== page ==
My nails aren’t any good, they sound like paper – they’re awful. So what I’ve done over the years is develop these callouses and when you compare the sound of my fingers and a pick with one another, it’s pretty close. There’s nothing missing in the tone. I love the sound that Chet got from his nails, I love the sound James Taylor gets from his nails and players like Stephen Bennett, too. Most people nowadays use acrylic nails and you can get a big sound from them, but it just didn’t work that way for me. I think I was about 18 when I started growing my nails. I was flirting with classical at that time and I got myself a Yamaha nylon string and was listening to Julian Bream records and trying to work out all this stuff by ear. But my classical playing ended up sounding like a country guy playing classical, which is what I was. I grew my nails and they just sounded awful, so I thought, “No way.” But this comes at a price because when I take a break from the road, say if I have a week off, I still have to play hard at least once a day and really dig in to keep my callouses up. You take two showers a day and wash your car or wash the dishes or do something like I do at home, your callouses are getting soft already. So when I practise off the road, I have to play like a demon to keep my sword sharpened!
Your muting technique involves laying the fleshy part of the right hand palm’s edge in front of the bridge.
Yes, it’s just basically to mute the bass to take away the frequencies that are going to get in the way of trying to get the melody out. If you didn’t do it, it’s not a bad sound, but when you do the melody immediately sounds different. It pops out and almost sounds like it’s got its own character aside from the backing, so it gives you that bit more separation and I like that sound. The only time I don’t use it is if I want to accent one part of a song. In ‘Doc’s Guitar’, the famous Doc Watson tune, the first time around I play it a bit more open, but the second time around I mute it a little and it’s a nice change for the ear. I also use muting sometimes when I’m soloing; if I want to do a long arpeggio then sometimes I’ll start it with a mute just to make it more subtle.
You sometimes use your left hand thumb to fret bass notes. How did that come about?
I use my thumb a lot for playing different chords. I was slowing down my version of ‘Day Tripper’ for a bunch of students recently and when it goes [sings] “Day Tripper, one way ticket…” I wanted to get the Beatles’ harmonies in there, but I wanted the bass to pump on the F# and so I had to train my hand to do that, which is basically playing an E triad with an F# in the bass – and that hurts! It’s the most unnatural thing, but it really works and I remember when I first started doing it, it hurt my thumb, but that’s the sound I was going for and you can’t get it otherwise.
So that’s utilising my thumb and the dexterity of it; your thumb can move from side to side and up and down and all that sort of stuff. But I try to be conscious of not overdoing it with the thumb because a player can look sloppy if he uses it too much. Richie Havens did everything with his thumb over the top because that was his style, but I try not to make it look too strange by using too much thumb. When I watch Chet play, I’m humbled by the beauty of his left hand and how everything is so beautifully worked out. Every so often he’ll bring the thumb over but because he trained classically as well he’s really got a beautiful way of playing. So I’m trying to work towards that as well and be conscious of my fingering and the aesthetics of it.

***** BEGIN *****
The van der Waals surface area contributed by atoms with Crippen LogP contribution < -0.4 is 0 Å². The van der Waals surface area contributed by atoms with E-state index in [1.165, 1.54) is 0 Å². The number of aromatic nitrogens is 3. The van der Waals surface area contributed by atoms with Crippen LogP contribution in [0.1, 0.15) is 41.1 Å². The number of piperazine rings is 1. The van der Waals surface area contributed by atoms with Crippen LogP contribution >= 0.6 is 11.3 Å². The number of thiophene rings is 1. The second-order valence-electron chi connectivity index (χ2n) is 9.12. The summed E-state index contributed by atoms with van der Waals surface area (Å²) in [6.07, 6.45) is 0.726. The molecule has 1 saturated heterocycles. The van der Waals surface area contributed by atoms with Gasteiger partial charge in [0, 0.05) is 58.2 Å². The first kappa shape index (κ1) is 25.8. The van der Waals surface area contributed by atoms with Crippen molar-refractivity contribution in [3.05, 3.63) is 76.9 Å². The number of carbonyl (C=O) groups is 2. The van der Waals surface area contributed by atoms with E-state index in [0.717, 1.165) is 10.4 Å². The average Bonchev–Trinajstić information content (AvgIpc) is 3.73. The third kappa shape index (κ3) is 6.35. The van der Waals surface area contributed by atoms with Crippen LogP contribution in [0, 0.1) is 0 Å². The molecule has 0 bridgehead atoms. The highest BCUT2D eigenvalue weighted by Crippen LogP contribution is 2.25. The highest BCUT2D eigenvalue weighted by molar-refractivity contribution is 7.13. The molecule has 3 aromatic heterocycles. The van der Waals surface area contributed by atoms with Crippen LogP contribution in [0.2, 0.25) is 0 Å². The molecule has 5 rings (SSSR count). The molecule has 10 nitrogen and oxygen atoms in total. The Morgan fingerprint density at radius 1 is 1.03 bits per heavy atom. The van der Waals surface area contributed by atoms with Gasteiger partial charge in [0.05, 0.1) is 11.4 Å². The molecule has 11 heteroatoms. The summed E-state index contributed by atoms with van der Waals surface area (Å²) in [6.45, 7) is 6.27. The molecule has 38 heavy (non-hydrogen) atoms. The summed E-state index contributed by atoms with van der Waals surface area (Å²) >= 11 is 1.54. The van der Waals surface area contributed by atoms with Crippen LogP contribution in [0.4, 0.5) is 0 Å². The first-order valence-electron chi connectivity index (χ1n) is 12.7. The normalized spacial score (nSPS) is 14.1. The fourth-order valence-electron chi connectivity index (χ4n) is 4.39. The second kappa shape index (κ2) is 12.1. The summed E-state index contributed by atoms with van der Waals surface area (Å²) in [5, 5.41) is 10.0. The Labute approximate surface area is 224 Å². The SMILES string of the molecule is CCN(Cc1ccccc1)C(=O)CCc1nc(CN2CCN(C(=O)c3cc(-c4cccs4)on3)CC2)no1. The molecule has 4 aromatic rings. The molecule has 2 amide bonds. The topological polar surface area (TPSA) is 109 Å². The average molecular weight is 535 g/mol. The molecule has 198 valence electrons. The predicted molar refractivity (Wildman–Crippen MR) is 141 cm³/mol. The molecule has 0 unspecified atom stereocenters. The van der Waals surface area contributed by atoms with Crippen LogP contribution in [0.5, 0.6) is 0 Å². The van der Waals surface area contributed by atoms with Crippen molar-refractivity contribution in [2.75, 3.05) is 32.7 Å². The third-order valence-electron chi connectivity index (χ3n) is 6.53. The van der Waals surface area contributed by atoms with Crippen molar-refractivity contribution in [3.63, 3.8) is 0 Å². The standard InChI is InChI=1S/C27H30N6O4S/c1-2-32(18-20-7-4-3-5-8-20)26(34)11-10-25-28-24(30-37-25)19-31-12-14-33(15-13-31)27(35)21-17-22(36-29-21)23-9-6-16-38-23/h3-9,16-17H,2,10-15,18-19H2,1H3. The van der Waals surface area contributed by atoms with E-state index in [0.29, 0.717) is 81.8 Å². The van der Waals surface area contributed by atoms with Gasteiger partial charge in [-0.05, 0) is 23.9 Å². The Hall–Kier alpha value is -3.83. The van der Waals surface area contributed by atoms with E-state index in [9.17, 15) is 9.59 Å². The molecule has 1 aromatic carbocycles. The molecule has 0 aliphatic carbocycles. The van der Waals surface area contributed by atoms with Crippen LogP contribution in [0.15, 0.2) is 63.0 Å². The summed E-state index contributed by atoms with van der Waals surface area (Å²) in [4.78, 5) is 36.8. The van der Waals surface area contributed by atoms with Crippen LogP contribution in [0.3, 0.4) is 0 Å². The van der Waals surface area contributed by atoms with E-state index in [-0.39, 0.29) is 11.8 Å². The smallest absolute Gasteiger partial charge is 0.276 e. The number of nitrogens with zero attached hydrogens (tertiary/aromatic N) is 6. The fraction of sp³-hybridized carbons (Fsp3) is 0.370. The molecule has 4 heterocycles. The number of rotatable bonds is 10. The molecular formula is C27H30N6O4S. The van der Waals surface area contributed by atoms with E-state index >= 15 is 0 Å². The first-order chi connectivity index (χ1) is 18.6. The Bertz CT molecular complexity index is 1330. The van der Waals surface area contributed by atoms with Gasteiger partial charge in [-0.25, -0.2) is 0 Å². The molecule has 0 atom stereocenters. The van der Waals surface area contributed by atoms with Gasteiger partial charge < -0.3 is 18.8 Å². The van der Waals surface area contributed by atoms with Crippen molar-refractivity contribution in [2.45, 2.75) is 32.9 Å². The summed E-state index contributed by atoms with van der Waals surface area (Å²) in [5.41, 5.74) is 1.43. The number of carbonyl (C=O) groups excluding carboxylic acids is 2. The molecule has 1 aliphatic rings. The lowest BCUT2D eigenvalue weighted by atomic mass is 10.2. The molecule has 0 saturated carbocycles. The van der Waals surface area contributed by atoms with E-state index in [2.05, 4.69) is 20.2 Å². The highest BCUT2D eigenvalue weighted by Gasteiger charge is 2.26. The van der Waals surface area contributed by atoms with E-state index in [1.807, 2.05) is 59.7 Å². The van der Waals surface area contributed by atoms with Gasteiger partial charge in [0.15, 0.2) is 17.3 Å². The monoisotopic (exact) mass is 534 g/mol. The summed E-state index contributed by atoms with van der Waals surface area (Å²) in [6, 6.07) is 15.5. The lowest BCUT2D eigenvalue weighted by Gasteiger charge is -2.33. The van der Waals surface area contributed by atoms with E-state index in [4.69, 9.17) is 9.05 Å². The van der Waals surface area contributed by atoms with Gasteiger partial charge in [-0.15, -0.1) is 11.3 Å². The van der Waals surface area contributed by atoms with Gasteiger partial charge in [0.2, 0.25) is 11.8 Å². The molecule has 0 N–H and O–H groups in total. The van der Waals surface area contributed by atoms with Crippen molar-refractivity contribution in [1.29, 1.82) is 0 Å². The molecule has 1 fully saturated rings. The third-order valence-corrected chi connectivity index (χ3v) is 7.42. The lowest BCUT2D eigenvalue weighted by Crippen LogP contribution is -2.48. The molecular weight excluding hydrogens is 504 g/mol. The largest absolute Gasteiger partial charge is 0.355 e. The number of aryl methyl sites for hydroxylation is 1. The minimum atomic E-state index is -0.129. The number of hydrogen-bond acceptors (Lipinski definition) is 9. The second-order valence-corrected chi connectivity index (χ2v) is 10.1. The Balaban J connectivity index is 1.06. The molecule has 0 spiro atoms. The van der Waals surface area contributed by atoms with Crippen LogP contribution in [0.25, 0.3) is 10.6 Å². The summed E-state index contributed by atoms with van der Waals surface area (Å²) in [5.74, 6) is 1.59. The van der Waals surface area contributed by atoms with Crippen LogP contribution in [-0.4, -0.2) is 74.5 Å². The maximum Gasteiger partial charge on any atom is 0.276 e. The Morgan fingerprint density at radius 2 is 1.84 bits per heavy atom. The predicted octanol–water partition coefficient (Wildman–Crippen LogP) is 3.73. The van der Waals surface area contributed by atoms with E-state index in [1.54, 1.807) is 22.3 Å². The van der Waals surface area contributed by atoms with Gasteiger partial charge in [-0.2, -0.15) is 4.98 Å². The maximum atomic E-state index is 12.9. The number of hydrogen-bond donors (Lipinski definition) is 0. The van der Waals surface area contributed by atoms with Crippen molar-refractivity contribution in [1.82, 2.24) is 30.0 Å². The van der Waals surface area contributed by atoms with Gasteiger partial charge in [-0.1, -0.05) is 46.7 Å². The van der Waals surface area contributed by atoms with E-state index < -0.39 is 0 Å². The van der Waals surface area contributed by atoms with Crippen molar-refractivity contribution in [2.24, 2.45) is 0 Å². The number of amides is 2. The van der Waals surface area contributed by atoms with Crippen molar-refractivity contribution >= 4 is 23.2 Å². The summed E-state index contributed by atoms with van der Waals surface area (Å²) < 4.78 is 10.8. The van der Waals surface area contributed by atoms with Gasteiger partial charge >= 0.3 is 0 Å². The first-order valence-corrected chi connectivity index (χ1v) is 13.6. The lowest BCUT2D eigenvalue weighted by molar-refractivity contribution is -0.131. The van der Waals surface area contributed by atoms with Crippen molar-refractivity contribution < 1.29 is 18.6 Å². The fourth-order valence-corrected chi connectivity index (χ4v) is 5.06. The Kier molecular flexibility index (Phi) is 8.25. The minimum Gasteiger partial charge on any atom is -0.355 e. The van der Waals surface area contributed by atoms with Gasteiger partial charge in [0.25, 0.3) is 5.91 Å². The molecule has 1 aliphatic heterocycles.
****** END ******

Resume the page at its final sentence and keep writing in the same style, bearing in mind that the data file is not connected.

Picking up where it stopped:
Do you need a narrow neck to employ the thumb like that?
Exactly, although I can get around fairly wide necks, I do prefer a narrow neck because it allows me to get to a lot of these positions. Like, for instance, Merle Travis’s E7 [see box out]. I call that “A fistful of E”, right? This is the shape he used on the original version of ‘Nine Pound Hammer’ and it’s got a certain sound. It’s almost a honky-tonk stride piano sound and I love it and I use it as often as I can.
The “progressive acoustic guitar” crowd use a lot of percussive techniques on their instruments, but you’ve been doing it for years.
Well I have, but in a different way. I very rarely play a song where I do all the percussion parts because it looks too much like a science experiment to me. When I see someone doing all the drum parts and trying to sing over it, it’s like, “Okay, you’ve got your motor skills and your multi-tasking together…” but it’s hard to watch because it looks like an experiment. Some people can really pull it off well; Andy McKee looks really relaxed when he’s doing it and he plays beautiful music, but there are a lot of people out there who put up videos and I watch them and feel that they’re thinking too much about it and if they miss one thing then it’s all going to unravel. It’s like a dancer: one foot wrong and it’s all undone.
As far as doing percussive stuff on the guitar, I’ve always done that but I’m a drummer and so I approach it like a drummer. In ‘Nine Pound Hammer’ I break it down to a drummer playing brushes with a bass player playing a walking bass and then I’ll sing over the top of it. I play the bass with my left hand and then I’ll do the brushes here [indicates the bare wood patch on his Maton]. That’s why my guitar is so marked up here; when I got this guitar, the first thing I did was get a screwdriver and scrape it all off because it had to be useful and I needed that sound. I do it because it’s fun and you never see anyone else do that and I’m always trying to look for something different to do for my audience and to surprise people, because really we’re in the entertainment business, girls and boys. We’ve got to give people a good time and if I bang up my guitar and bang my head on the microphone and play with a drummer’s brush then it’s all in the name of entertainment. Musically it all works, but it’s all in the name of surprising people and that’s what it’s all about. It’s like, “Let’s see what we can do with this instrument that hasn’t been done before”. I don’t really do tapping and all that kind of stuff and I don’t play anything much in altered tunings because I’m having enough trouble with normal tuning! People ask me why I don’t play a 12-string and I say it’s because I’m busy with six.